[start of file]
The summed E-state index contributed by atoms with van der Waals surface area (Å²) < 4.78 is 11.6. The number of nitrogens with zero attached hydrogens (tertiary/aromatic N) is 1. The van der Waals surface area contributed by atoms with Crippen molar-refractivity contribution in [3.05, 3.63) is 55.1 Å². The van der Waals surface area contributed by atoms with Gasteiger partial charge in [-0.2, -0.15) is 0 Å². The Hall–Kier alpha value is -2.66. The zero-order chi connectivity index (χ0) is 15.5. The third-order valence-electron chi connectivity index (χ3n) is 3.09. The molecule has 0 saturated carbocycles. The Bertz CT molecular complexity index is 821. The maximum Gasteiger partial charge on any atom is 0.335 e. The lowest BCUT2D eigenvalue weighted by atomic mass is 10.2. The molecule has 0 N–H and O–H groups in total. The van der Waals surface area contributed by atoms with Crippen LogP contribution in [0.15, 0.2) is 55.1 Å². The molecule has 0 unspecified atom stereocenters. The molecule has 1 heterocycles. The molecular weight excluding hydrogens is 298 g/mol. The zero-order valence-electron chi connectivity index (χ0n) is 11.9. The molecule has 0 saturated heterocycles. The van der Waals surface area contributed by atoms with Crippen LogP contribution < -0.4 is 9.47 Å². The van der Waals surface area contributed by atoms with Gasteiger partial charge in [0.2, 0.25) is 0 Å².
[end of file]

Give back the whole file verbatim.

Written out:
The summed E-state index contributed by atoms with van der Waals surface area (Å²) < 4.78 is 11.6. The number of nitrogens with zero attached hydrogens (tertiary/aromatic N) is 1. The van der Waals surface area contributed by atoms with Crippen molar-refractivity contribution in [3.05, 3.63) is 55.1 Å². The van der Waals surface area contributed by atoms with Gasteiger partial charge in [-0.2, -0.15) is 0 Å². The Hall–Kier alpha value is -2.66. The zero-order chi connectivity index (χ0) is 15.5. The third-order valence-electron chi connectivity index (χ3n) is 3.09. The molecule has 0 saturated carbocycles. The Bertz CT molecular complexity index is 821. The maximum Gasteiger partial charge on any atom is 0.335 e. The lowest BCUT2D eigenvalue weighted by atomic mass is 10.2. The molecule has 0 N–H and O–H groups in total. The van der Waals surface area contributed by atoms with Crippen LogP contribution in [0.15, 0.2) is 55.1 Å². The molecule has 0 unspecified atom stereocenters. The molecule has 1 heterocycles. The molecular weight excluding hydrogens is 298 g/mol. The zero-order valence-electron chi connectivity index (χ0n) is 11.9. The molecule has 0 saturated heterocycles. The van der Waals surface area contributed by atoms with Crippen LogP contribution < -0.4 is 9.47 Å². The van der Waals surface area contributed by atoms with Gasteiger partial charge in [0.2, 0.25) is 0 Å².